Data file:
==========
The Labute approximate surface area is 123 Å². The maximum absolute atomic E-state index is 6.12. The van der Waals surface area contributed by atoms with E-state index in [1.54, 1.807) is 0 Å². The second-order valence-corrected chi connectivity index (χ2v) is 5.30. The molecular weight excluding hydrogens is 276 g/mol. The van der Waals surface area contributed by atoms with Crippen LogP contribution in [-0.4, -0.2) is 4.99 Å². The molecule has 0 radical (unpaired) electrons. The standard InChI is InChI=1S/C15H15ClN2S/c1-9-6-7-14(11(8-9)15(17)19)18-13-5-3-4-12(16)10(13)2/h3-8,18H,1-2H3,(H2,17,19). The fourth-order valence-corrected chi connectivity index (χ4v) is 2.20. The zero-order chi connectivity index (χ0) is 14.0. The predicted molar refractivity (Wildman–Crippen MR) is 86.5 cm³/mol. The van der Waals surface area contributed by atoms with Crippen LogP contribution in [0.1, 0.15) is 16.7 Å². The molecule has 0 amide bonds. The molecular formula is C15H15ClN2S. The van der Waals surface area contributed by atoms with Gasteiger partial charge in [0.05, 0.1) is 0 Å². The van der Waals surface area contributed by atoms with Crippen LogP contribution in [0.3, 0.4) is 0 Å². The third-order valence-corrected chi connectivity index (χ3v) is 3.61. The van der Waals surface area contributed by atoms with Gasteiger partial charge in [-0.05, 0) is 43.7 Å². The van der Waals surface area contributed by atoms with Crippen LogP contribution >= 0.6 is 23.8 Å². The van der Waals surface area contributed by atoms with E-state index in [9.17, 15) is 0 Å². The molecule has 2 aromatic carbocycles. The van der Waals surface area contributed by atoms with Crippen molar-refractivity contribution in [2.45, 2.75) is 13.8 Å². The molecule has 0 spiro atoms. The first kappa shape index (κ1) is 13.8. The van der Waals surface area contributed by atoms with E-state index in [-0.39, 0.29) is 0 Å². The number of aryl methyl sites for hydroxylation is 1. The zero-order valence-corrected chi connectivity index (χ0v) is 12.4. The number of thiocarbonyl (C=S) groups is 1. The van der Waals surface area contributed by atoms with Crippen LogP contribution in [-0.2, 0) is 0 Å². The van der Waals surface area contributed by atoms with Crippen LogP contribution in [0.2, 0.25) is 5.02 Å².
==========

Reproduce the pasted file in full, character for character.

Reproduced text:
The Labute approximate surface area is 123 Å². The maximum absolute atomic E-state index is 6.12. The van der Waals surface area contributed by atoms with E-state index in [1.54, 1.807) is 0 Å². The second-order valence-corrected chi connectivity index (χ2v) is 5.30. The molecular weight excluding hydrogens is 276 g/mol. The van der Waals surface area contributed by atoms with Crippen LogP contribution in [-0.4, -0.2) is 4.99 Å². The molecule has 0 radical (unpaired) electrons. The standard InChI is InChI=1S/C15H15ClN2S/c1-9-6-7-14(11(8-9)15(17)19)18-13-5-3-4-12(16)10(13)2/h3-8,18H,1-2H3,(H2,17,19). The fourth-order valence-corrected chi connectivity index (χ4v) is 2.20. The zero-order chi connectivity index (χ0) is 14.0. The predicted molar refractivity (Wildman–Crippen MR) is 86.5 cm³/mol. The van der Waals surface area contributed by atoms with Crippen LogP contribution in [0.1, 0.15) is 16.7 Å². The molecule has 0 amide bonds. The molecular formula is C15H15ClN2S. The van der Waals surface area contributed by atoms with Gasteiger partial charge in [0.05, 0.1) is 0 Å². The van der Waals surface area contributed by atoms with Crippen LogP contribution in [0.3, 0.4) is 0 Å². The third-order valence-corrected chi connectivity index (χ3v) is 3.61. The van der Waals surface area contributed by atoms with Gasteiger partial charge in [-0.05, 0) is 43.7 Å². The van der Waals surface area contributed by atoms with Crippen LogP contribution >= 0.6 is 23.8 Å². The van der Waals surface area contributed by atoms with E-state index in [9.17, 15) is 0 Å². The molecule has 2 aromatic carbocycles. The van der Waals surface area contributed by atoms with Crippen molar-refractivity contribution in [2.45, 2.75) is 13.8 Å². The molecule has 0 spiro atoms. The first kappa shape index (κ1) is 13.8. The van der Waals surface area contributed by atoms with E-state index in [-0.39, 0.29) is 0 Å². The number of aryl methyl sites for hydroxylation is 1. The zero-order valence-corrected chi connectivity index (χ0v) is 12.4. The number of thiocarbonyl (C=S) groups is 1. The van der Waals surface area contributed by atoms with Crippen LogP contribution in [-0.2, 0) is 0 Å². The van der Waals surface area contributed by atoms with Crippen LogP contribution in [0.2, 0.25) is 5.02 Å².